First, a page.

If you tend to feel down when winter rolls around, it can be hard to focus on studying for the EPPP. While the holidays are typically known as a cheerful time of year, they can unfortunately be characterized for some by a feeling of heaviness and of being weighed down. Decreased daylight and increased time indoors can contribute to anxiety and depression that many associate with the winter season.
According to Counseling Today, about 5% of adults in the United States experience what is called seasonal affective disorder or, fittingly so, SAD. It classifies as “major depressive disorder with a seasonal pattern.” The shorter daylight hours throw off the circadian rhythm leading to a chemical imbalance in the brain. Symptoms are like that of depression such as decreased interest in activities you normally enjoy, difficulty getting out of bed, oversleeping, physical aches and pains, and fatigue. What sets SAD apart from depression is the pattern of symptoms in that they typically appear after daylight savings time.
Here are five tips to beat the winter blues, and stay focused on studying for the EPPP.
Knowing the source of pain helps us manage it.
Understanding that the changing season is the reason you feel lousy can inspire you take steps to manage your symptoms. Furthermore, learning that you are not alone can inspire you to seek help. There are ways to prepare for the onset of seasonal depression and tools to help you manage the symptoms.
2. Stay Healthy
Staying healthy encompasses three things:
1. Healthy sleep habits
2. Eating right
Symptoms of SAD often oppose these three areas of staying healthy. As we mentioned, symptoms include oversleeping as well as aches and pains. You may also crave simple carbs or alcohol and sugars – all things that are difficult to stay away from during the winter holidays. Carbs, alcohol, and sugar temporarily boost dopamine levels, which can be an unhealthy form of self-medicating your seasonal depression. It is unhealthy because it does not help you manage your symptoms or find healing in the long term. Because health can be difficult to maintain while depressed, it is important to stay ahead of seasonal depression through planning, which leads us to our next tip.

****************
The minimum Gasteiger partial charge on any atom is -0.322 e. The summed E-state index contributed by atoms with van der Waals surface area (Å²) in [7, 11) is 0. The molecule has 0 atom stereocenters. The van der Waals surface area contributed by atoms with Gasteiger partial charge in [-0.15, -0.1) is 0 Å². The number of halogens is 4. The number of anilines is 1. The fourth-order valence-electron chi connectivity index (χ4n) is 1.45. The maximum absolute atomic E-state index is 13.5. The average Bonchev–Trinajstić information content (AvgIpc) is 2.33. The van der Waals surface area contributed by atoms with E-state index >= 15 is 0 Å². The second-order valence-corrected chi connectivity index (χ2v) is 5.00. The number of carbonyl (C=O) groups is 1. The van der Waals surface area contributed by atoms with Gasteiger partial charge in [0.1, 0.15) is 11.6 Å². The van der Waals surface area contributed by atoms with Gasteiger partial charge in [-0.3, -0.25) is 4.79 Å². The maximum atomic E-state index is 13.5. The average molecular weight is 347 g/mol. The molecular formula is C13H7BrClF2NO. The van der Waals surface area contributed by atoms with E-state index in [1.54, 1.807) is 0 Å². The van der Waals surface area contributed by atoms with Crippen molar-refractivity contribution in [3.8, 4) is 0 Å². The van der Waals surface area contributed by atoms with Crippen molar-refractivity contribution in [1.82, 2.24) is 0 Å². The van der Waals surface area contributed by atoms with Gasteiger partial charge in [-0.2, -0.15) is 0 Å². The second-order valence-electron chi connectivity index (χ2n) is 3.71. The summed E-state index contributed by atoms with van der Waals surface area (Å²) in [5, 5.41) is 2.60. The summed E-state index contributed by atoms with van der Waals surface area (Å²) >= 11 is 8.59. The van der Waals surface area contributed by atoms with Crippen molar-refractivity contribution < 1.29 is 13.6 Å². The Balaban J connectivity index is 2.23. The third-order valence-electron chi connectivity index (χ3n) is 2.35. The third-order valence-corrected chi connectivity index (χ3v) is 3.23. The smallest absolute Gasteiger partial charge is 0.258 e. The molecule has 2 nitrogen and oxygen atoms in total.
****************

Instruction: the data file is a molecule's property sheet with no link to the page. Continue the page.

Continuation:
Does the coming of winter give you anxiety because you know that you’re about to battle a feeling of heaviness and being weighed down?
Prepare for what is coming by normalizing SAD through education and by creating healthy habits as we mentioned in steps 1 and 2.
Perhaps you have yet to seek help for years of seasonal depression. It is not too late to get help and create a plan to beat the blues. Then, before next daylight savings time, you can have a plan ready to stay ahead of your depression.
4. Go Outside
The main trigger of seasonal depression is decreased daylight.
It is crucial, therefore, to experience as much of that daylight as you can. Getting extra light exposure can make a big difference in your day-to-day energy levels and willingness to be healthy.
Studying for the EPPP in the winter is challenging. Not only is there less daylight but you are likely staying indoors with a heavy load of studying. In this case, it is important to take study breaks outside. Breaks are as important as studying itself. They allow your brain to process information. Outdoor study breaks, such as taking a walk around the block, will be especially productive on the sunny winter days. Getting outside when it’s gloomy, however, will still be more productive than spending the entire day indoors.
5. Cling to Hope
Seasonal depression will not last forever.
If you understand that winter might be to blame for your lousy feelings, there is hope in the coming of spring.
There are ways to manage your symptoms this season. The trick is to strategize and stick to it.
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